The basic animal instinct



Pandu was the son of Ambalika and Veda Vyasa and was coronated Emperor of Hastinapur. As an emperor, Pandu conquered quite a few territories and unequivocally established his superiority over the region. He married Madri and Kunti and was living happily.

One day on a hunting trip, he mistook a holy man and his wife who were engaged in conjugal bliss for deer and shot them with an arrow. The dying sage placed a curse on Pandu. Since he had killed the couple in the act of lovemaking, he was cursed that if he ever approached a woman with the intent of making love to her, he would immediately die.

Upset with this curse, Pandu renounced his kingdom to his blind elder brother Dhritarashtra and decided to live out the rest of his life as an asetic with his wives. When Pandu expressed his despair to Kunti about having to die childless due to his curse, she used the boon which was given to her by Sage Durvasa to have three sons without having to engage in conjugal activity. She also shared the boon with Madri who had twin sons. Thus the five Pandavas were born.

After more than a few years of celibacy, one day when Kunti was away with the children, Pandu felt an extremely animalistic sexual urge to make love to Madri. Despite the fact that both of them were well aware of the curse that Pandu was under, they could not control themselves and started making love. And as the curse took effect, Pandu was immediately rendered lifeless.

Thus, the basest of animal instincts, the sexual urge finally took Pandu’s life.


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This post has been written for the Trifecta : Week Ninety Six writing challenge. The challenge was to write a post between 33 and 333 words using the following definition of animal – a human being considered chiefly as physical or non rational

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26 thoughts on “The basic animal instinct

  1. Very nice take on the prompt. You are doing a great thing by letting the world know that one can relate an episode for any prompt from Mahabharata and Ramayana. There are for a reason called as mahakavyas. Kudos to your efforts.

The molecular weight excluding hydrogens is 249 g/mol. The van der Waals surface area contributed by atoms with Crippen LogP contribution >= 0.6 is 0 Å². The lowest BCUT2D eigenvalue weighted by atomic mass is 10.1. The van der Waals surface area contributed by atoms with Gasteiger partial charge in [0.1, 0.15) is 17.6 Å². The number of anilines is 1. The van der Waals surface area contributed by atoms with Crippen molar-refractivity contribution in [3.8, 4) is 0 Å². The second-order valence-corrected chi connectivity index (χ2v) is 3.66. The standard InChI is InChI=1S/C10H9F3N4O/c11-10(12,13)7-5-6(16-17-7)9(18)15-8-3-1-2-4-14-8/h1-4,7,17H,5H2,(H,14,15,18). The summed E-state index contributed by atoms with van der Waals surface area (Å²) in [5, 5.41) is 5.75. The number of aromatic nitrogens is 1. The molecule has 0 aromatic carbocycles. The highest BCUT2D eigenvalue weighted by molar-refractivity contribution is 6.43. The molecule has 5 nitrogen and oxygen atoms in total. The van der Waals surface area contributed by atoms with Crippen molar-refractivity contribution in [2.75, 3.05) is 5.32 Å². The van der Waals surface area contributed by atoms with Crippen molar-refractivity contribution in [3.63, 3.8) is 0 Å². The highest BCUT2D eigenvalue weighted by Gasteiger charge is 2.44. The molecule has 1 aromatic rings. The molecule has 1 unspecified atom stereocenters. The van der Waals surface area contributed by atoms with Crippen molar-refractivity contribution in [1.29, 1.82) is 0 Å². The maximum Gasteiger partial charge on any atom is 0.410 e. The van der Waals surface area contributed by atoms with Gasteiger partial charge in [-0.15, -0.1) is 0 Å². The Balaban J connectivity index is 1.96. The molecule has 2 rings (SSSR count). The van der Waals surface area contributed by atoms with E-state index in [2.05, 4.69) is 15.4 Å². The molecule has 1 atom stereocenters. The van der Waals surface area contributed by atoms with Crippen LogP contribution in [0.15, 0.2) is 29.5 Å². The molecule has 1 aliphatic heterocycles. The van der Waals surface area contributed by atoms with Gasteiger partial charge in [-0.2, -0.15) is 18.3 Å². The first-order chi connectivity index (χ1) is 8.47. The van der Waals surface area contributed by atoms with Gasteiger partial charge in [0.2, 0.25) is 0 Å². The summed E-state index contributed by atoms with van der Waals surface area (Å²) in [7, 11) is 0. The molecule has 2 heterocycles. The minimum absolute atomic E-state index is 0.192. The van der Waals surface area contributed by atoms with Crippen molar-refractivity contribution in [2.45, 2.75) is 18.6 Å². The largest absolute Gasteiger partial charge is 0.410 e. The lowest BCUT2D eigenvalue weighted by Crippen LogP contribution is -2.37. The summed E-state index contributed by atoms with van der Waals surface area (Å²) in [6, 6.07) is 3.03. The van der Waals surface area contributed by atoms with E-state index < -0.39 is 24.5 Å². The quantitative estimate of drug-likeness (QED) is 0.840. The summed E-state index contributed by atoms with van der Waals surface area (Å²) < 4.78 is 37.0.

• @Paddy, am not doing anything like that πŸ™‚ Am just trying to correlate prompts to incidents that I am aware of from these epics that’s all πŸ™‚ Anyways, thanks for the kind words

  2. Interesting take on Mahabharata. We can relate to it so much. After all the animal instinct is present everywhere albeit in different proportions.

  3. I dint know about Pandu’s death. Keep going with more stories from the epic. it is really interesting to read. And the way you render it is too good. Keep up the good work.

  4. ok.. now your blog is helping me find the missing link of epics which i have read years ago.. sometimes i get reminded of forgotten stories, at times they are new facts for me.. anyways interesting write up..

    • @ashreyamom, glad that you are able to recollect forgotten stories via my posts, keep watching this space for more πŸ™‚

  5. Man, I didn’t know about this curse that Pandu was placed with. I always thought he died of some illness. Please do take regular classes of mythology for me. My basics aren’t clear at all. πŸ˜€

    • @Rekha, absolutely my pleasure in refreshing your memory and letting you know about the little known stories of these great epics

  6. Interesting story churned out beautifully where the characters came alive. It teaches us an important lesson on the evils of repressing sexual desires on how it can afflict society.

    • @Diwakar, well, I do try and recollect the gist of the story, and then when I decide on the topic or story to post about, I do my research and reading before I compile the post itself.

  7. Hi fellow-Hindu myth buff πŸ™‚ Good to see you going strong on the myths.

    There is one minor debatable point, however. Pandu, I think, did not renounce the Kingdom to Dhritarashtra – only appointed him Regent (Uttaradhikari) in his absence. That was the root of the problem between the cousins. Had he renounced the Kingdom Duryodhan would have been the automatic heir. As it was, the throne was in the control of Dhritarashtra whereas the Pandavas were the heirs of the King whose regent Dhritarashtra was.

    • @Suresh, agree with you on that. He didn’t renounce the throne (did I say that in my post?) but was so disenchanted due to his curse that he pretty much just decided to live the life of an asetic.

      Plus there is the point of Dhritarashtra being the elder brother as well, which would probably make the Kauravas the heirs to the throne, right, or does that go away as the father was never the King at all, just wondering.

  8. I am not familiar with Hindu myths, but still found several messages in this story. It was kind of sad that he tried so hard to not fulfill the curse’s destiny but succumbed to it anyway. Maybe the moments of pleasure were enough for him to die with peace.

    • @Jannaatwrites, am hoping that my posts have improved your familiarity with Hindu myths πŸ™‚ And yes, Pandu’s is quite a sad story, isn’t it?

    • @KymminBarcelona, well, yes, somewhat similar to the Eve and the apple story πŸ™‚ I liked the analogy that you have drawn.

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